Tag: jeninemarsh

Towards a Contemporary Caprice: Every empire has an end at Franz Kaka

Review July 23, 2019

By Lucas Regazzi

 

Capriccio, or Caprice—as it’s been anglicized—refers to a historical genre of painting developed over the 16th to 18th century. Artists of the genre proposed, for the first time in Western history, that ruination architecture be ushered from background to subject. Immediately preceding this, architectural depiction in the Roman tradition of painting was relegated to ceiling frescoes, illusioning space to elicit divine wonder in God’s house. With this understanding of symbolic potential, artists began fantasizing architecture—assembling disparate buildings and monuments in pictorial space, or imagining new buildings and circumstances altogether—as a sort of visual poetry. At the genre’s height, the most notable caprices depicted dilapidation. Read More

A Body Knots: Laurie Kang at Gallery TPW

Review November 28, 2018

By Jenine Marsh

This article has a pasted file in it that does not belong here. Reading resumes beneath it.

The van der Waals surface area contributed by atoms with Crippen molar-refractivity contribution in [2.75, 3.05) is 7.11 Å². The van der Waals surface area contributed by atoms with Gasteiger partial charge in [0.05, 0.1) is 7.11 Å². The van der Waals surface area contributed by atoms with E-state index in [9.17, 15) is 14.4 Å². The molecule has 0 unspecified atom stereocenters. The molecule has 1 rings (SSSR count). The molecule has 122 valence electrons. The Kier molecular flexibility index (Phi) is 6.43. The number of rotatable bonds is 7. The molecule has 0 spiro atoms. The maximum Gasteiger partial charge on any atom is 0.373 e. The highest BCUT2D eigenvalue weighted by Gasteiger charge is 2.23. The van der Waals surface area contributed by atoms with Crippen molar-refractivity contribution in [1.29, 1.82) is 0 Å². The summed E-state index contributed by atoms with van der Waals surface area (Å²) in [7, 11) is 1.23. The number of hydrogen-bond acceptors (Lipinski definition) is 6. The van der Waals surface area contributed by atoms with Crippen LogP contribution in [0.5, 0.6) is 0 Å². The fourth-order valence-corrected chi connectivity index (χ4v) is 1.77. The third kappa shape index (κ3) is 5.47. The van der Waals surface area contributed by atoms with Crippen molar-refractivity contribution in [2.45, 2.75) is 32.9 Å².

I view Laurie Kang’s A Body Knots on my phone, as images. I’m on another continent, missing the show. But feeling that I know her and her practice pretty intimately makes up for some, though not all, of the texture and spacing that the real thing provides. At Gallery TPW in Toronto, a steel skeleton wall of studs and flexible tracking marks a new—albeit permeable—barrier through the two adjacent gallery spaces. In the second and larger gallery, four analog photograms of un-fixed, thickly applied darkroom chemicals on overlarge paper hang loose and heavy from the studs. Although forever halted in the jpgs, these photograms’ chemicals will continue to develop and change, reacting slowly, subtly, to the light in whichever space they occupy. Tiny silver spherical magnets hold the prints in place. Read More